The other well-known gymnasts in contention for Rio included Maegan Chant in seventh with a 53.575, Kirsten Peterman in eighth with a 53.35, new seniors Rose-Kaying Woo and Meaghan Ruttan tied in tenth, each with a 52.7, Sabrina Gill in 12th with a 52.65, and Helody Cyrenne in 13th with a 51.875. I don’t think any of these will majorly challenge for the Games, though Chant has a great vault as always, and Gill has been a secret hope of mine for bars since she started kicking her comeback into gear last year. Gill has lovely work on bars, but this is likely the only routine she’d be able to contribute to the team, and I’m not sure they’d bring her when others are able to score similarly well while also contributing on other events, at least in qualifications.

The younger Woo was also one of my favorite hopefuls going into this year, as she was a fantastic junior who rarely made mistakes and looked like she had so much more in her. But she has since downgraded from her DTY to an FTY, and she’s lost that consistency she was known for on bars and beam, so even while her difficulty on both is on the higher end, she’d be far too much of a risk, especially under the pressure of the Olympic Games. It’s a shame, because she’s truly a beautiful gymnast, and her floor is always a highlight even not being as difficult as other routines, but I think even if she has a major turnaround and is perfect tonight, it’s going to be hard to justify including her.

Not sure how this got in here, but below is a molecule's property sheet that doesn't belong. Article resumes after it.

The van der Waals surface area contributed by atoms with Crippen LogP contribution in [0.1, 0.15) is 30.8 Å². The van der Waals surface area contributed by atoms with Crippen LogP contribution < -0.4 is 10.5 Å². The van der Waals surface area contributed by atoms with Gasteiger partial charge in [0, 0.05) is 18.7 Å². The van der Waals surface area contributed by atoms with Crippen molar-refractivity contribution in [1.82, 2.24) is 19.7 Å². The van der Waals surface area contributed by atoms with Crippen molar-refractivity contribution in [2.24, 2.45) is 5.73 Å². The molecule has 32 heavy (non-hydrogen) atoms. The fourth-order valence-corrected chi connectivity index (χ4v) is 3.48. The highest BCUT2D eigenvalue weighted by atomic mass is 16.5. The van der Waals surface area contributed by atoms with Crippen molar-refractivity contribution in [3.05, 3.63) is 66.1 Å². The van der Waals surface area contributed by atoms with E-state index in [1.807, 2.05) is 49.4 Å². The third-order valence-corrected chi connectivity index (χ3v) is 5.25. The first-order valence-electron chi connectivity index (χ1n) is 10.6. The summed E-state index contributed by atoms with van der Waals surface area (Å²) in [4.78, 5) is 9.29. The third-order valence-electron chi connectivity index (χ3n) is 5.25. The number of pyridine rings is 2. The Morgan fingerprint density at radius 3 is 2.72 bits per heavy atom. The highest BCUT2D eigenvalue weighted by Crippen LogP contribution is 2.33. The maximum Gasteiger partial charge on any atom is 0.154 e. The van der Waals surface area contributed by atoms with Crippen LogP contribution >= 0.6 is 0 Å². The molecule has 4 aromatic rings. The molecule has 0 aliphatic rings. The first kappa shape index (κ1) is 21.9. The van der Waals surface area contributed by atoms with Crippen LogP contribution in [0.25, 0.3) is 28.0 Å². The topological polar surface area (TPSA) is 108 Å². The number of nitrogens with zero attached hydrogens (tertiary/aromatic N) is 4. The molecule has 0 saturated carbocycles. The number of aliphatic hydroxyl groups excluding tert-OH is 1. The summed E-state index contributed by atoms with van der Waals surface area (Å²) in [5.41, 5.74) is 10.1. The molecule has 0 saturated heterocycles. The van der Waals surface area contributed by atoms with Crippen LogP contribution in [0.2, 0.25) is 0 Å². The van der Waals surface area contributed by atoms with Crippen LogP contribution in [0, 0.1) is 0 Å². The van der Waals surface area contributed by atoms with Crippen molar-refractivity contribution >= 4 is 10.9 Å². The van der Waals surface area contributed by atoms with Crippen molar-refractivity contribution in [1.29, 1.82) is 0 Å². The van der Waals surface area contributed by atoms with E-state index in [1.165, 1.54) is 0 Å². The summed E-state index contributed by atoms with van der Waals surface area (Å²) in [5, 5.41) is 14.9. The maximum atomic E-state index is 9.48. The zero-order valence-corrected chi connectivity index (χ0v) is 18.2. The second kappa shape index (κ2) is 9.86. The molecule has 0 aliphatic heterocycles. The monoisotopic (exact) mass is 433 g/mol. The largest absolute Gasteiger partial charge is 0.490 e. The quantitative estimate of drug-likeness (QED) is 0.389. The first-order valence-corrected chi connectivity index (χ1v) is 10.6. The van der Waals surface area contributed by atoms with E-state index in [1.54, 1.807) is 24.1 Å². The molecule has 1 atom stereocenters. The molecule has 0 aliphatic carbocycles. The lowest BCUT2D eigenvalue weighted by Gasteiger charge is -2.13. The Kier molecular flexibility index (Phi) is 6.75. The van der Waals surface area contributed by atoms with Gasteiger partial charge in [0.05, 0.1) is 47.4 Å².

I also really loved Emilie Dumont’s beautiful vault and excellent bars at this competition, and Canada-born Marisa Dick – who will represent Trinidad & Tobago at this summer’s Olympic Games – competed as a guest, earning a 49.0 in what was a pretty weak performance for her.